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Driving / Car Safety in Cape Town and Other Warnings and Dangers

Driving / Car Safety Tips

Follow these safety tips when driving in Cape Town to avoid problems.

Parking

As a general rule, it’s pretty safe to park anywhere that there is an established parking area. If there is no pay parking, there are always self-appointed parking attendants who will appear from nowhere and offer their services to look after your car. It’s okay to accept the offer, but tell them that you’ll only pay them on your return, and then only if they’ve kept your car safe. Usually a R5 tip is sufficient or R10 if you’re feeling generous.

Wherever you park, take sensible precautions, particularly if you’re parking at night. Try to park in a well-lit area and away from trees, bushes or other things that could conceal a would-be attacker. Park as close to where you’re going as you can, rather than having to walk to the end of a large, poorly lit underground parking area, and keep your eye out for suspicious characters who may be hanging around.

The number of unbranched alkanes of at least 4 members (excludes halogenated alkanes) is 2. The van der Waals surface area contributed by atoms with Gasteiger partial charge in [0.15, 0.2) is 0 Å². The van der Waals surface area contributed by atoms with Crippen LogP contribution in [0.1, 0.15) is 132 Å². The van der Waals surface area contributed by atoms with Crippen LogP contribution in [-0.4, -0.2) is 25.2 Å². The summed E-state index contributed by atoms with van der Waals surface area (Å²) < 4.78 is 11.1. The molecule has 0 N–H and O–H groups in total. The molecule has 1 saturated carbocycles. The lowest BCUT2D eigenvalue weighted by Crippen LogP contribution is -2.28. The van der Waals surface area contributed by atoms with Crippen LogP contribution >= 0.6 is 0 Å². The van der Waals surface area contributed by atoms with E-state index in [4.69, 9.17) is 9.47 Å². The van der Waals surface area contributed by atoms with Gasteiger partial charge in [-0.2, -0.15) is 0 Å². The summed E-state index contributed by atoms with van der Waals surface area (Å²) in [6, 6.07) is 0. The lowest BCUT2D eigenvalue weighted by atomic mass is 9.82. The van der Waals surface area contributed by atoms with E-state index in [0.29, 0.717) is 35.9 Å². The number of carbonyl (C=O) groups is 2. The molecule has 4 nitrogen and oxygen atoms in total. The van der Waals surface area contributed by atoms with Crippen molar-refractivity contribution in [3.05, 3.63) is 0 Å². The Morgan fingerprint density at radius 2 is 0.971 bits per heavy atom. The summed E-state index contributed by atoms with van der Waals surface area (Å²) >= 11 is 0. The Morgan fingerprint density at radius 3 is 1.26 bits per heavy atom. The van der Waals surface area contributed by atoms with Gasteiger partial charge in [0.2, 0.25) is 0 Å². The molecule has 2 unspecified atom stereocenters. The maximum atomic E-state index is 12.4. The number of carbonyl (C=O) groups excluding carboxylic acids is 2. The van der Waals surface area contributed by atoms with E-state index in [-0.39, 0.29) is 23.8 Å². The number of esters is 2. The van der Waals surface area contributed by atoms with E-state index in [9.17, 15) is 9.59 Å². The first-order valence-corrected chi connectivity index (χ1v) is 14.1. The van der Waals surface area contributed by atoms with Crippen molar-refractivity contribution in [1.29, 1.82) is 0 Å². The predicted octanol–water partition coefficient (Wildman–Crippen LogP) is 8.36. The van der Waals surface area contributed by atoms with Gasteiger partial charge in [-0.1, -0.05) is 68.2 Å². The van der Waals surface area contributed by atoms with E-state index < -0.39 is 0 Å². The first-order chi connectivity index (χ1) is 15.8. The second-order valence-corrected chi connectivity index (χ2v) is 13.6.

Driving Advice

When driving, don’t leave items like handbags, phones, cameras on the seats. People have been known to occasionally smash windows at traffic lights and grab things. Always drive with your doors locked and windows shut if possible. If you are in any doubt about driving use Marine Taxis or a taxi company recommended by your hotel.

Flashing Lights

In different parts of the world, customs differ. In North America, a car in the next lane flashing at you means “I am giving you space for you to change lanes.” In South Africa, the flashing lights mean do not change lanes or pass.

Editor’s note: The information contained on this page was compiled using real traveler reviews about driving and car safety in Cape Town.

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